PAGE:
Entropy is not a friend of the macrocyclic chemist because creating large cyclic molecules by tying together several building blocks creates a high thermodynamic hurdle to cross. Nature has been forming these types of molecules for many millions of years and has provided inspiration for chemists to overcome these synthetic challenges. Perhaps purely for the academic interest, work began on investigating if it was possible to interlock two of these cyclic molecules together and form what is known as a catenane. Imagine a pot of spaghetti cooking and think of the strands tumbling around in the boiling water. Now imagine trying to tie all the ends together at the same time. Most will form individual rings but statistically a small number of those rings will be linked together. Conceptually this sounds easy but the reality is not so straight forward. A secondary problem is that only very small amounts of the linked rings are formed which means most of the starting material is wasted.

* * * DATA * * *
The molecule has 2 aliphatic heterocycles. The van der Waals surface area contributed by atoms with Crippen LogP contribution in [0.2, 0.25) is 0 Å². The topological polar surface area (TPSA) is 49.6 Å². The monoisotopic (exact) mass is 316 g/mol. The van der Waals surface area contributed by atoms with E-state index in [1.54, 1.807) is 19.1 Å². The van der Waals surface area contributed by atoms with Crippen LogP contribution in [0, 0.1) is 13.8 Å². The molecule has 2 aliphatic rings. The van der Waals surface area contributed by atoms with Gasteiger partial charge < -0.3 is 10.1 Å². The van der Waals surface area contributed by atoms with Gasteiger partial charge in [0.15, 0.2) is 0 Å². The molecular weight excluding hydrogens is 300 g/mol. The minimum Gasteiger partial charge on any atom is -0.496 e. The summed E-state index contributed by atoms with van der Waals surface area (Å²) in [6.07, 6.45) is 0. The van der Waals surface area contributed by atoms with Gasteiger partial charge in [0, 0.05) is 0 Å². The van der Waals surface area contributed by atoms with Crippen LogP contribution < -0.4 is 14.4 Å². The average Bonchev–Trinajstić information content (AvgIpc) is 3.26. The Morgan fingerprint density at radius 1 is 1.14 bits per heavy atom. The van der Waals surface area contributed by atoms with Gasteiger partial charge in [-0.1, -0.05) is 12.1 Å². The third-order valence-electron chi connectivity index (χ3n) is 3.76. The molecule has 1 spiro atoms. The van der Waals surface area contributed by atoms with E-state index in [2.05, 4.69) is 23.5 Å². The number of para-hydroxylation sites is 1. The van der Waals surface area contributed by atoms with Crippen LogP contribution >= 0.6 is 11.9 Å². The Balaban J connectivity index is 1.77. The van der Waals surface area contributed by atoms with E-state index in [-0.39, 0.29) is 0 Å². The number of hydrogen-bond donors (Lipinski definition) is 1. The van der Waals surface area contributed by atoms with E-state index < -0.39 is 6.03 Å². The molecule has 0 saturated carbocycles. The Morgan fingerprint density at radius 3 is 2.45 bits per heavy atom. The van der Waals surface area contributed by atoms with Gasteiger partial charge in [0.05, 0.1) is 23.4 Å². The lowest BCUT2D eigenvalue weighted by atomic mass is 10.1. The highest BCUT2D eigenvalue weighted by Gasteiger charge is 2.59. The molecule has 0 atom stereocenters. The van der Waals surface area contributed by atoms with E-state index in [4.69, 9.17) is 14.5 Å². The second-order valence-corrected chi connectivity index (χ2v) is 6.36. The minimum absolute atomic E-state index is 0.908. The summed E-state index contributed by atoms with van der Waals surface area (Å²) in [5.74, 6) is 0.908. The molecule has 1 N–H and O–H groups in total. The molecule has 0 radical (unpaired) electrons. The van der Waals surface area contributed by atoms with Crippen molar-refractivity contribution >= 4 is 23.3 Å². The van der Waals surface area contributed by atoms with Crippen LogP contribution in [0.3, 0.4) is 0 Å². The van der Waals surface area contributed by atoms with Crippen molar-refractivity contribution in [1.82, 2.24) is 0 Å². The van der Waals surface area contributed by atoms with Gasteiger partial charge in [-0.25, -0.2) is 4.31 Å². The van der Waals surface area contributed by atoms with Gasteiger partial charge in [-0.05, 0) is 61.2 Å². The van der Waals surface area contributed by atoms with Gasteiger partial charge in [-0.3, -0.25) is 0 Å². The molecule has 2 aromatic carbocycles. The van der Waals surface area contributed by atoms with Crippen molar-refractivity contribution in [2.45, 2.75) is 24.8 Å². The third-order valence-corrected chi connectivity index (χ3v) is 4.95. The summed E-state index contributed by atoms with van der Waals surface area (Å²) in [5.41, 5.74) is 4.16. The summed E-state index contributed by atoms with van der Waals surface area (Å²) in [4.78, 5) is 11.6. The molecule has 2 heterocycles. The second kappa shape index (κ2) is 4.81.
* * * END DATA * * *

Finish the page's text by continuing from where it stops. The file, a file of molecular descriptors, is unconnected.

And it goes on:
As interest in these curious molecules grew their potential application as switches for molecular electronics and sensors became apparent. However, if these applications were ever to be realised the cost of their formation would need to be feasible on a commercial scale. Macrocyclic chemists dream of yields over 50%, yet most chemists would be embarrassed to report a yield like this! However, we must remember that these reactions are inherently unfavourable so to achieve respectable yields we need to ‘stack the deck in our favour’ and try to make the interlocking of the rings more favourable.
Deceptively simple but incredibly effective ways of using what are commonly thought of as weak interactions have been used to hold the two fragments together, making the subsequent formation of the interlocked rings (rather than two separate rings) much more likely. In a recent report in Chemical Communications, Fraser Stoddart and co-workers at Northwestern University, Texas A&M University and the King Abdullah City for Science and Technology report a significant development in catenane synthesis whereby yields of almost 90% are possible. As almost quantitative conversions are now being reported the commercial application of these molecules, which has for so long been discussed, moves another step closer.
Rapid thermally assisted donor–acceptor catenation
Albert C. Fahrenbach, Karel J. Hartlieb, Chi-Hau Sue, Carson J. Bruns, Gokhan Barin, Subhadeep Basu, Mark A. Olson, Youssry Y. Botros, Abdulaziz Bagabas, Nezar H. Khdary and J. Fraser Stoddart
Chem. Commun., 2012,48, 9141-9143